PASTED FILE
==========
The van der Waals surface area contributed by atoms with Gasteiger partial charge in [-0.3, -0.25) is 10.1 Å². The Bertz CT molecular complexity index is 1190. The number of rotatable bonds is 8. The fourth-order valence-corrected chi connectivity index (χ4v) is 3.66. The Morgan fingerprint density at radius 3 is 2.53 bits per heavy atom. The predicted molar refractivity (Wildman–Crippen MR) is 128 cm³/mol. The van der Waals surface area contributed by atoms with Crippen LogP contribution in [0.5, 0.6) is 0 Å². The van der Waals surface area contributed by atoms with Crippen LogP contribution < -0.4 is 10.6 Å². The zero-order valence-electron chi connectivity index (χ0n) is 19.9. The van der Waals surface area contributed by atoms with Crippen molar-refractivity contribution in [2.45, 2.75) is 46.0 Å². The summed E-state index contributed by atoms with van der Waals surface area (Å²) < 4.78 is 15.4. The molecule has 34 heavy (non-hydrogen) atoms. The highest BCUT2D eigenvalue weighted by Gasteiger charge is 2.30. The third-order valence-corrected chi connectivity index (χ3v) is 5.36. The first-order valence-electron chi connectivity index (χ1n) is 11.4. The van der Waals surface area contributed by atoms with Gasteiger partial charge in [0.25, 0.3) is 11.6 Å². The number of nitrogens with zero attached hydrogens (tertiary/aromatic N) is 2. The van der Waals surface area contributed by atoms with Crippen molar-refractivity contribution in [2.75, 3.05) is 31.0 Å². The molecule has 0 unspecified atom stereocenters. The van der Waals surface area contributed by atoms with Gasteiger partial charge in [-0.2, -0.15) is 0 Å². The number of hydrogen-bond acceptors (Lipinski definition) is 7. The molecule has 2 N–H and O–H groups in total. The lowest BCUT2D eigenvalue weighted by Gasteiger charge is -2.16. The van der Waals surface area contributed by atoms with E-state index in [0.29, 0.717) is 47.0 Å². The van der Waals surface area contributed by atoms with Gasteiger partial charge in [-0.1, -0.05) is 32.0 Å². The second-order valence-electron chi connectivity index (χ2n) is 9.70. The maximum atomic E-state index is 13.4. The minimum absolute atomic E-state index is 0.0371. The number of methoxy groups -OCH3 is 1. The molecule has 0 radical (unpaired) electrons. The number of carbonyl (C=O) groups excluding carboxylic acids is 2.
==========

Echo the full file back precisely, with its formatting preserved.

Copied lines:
The van der Waals surface area contributed by atoms with Gasteiger partial charge in [-0.3, -0.25) is 10.1 Å². The Bertz CT molecular complexity index is 1190. The number of rotatable bonds is 8. The fourth-order valence-corrected chi connectivity index (χ4v) is 3.66. The Morgan fingerprint density at radius 3 is 2.53 bits per heavy atom. The predicted molar refractivity (Wildman–Crippen MR) is 128 cm³/mol. The van der Waals surface area contributed by atoms with Crippen LogP contribution in [0.5, 0.6) is 0 Å². The van der Waals surface area contributed by atoms with Crippen LogP contribution < -0.4 is 10.6 Å². The zero-order valence-electron chi connectivity index (χ0n) is 19.9. The van der Waals surface area contributed by atoms with Crippen molar-refractivity contribution in [2.45, 2.75) is 46.0 Å². The summed E-state index contributed by atoms with van der Waals surface area (Å²) < 4.78 is 15.4. The molecule has 34 heavy (non-hydrogen) atoms. The highest BCUT2D eigenvalue weighted by Gasteiger charge is 2.30. The third-order valence-corrected chi connectivity index (χ3v) is 5.36. The first-order valence-electron chi connectivity index (χ1n) is 11.4. The van der Waals surface area contributed by atoms with Gasteiger partial charge in [0.25, 0.3) is 11.6 Å². The number of nitrogens with zero attached hydrogens (tertiary/aromatic N) is 2. The van der Waals surface area contributed by atoms with Crippen molar-refractivity contribution in [2.75, 3.05) is 31.0 Å². The molecule has 0 unspecified atom stereocenters. The van der Waals surface area contributed by atoms with Gasteiger partial charge in [-0.2, -0.15) is 0 Å². The number of hydrogen-bond acceptors (Lipinski definition) is 7. The molecule has 2 N–H and O–H groups in total. The lowest BCUT2D eigenvalue weighted by Gasteiger charge is -2.16. The van der Waals surface area contributed by atoms with E-state index in [0.29, 0.717) is 47.0 Å². The van der Waals surface area contributed by atoms with Gasteiger partial charge in [-0.1, -0.05) is 32.0 Å². The second-order valence-electron chi connectivity index (χ2n) is 9.70. The maximum atomic E-state index is 13.4. The minimum absolute atomic E-state index is 0.0371. The number of methoxy groups -OCH3 is 1. The molecule has 0 radical (unpaired) electrons. The number of carbonyl (C=O) groups excluding carboxylic acids is 2.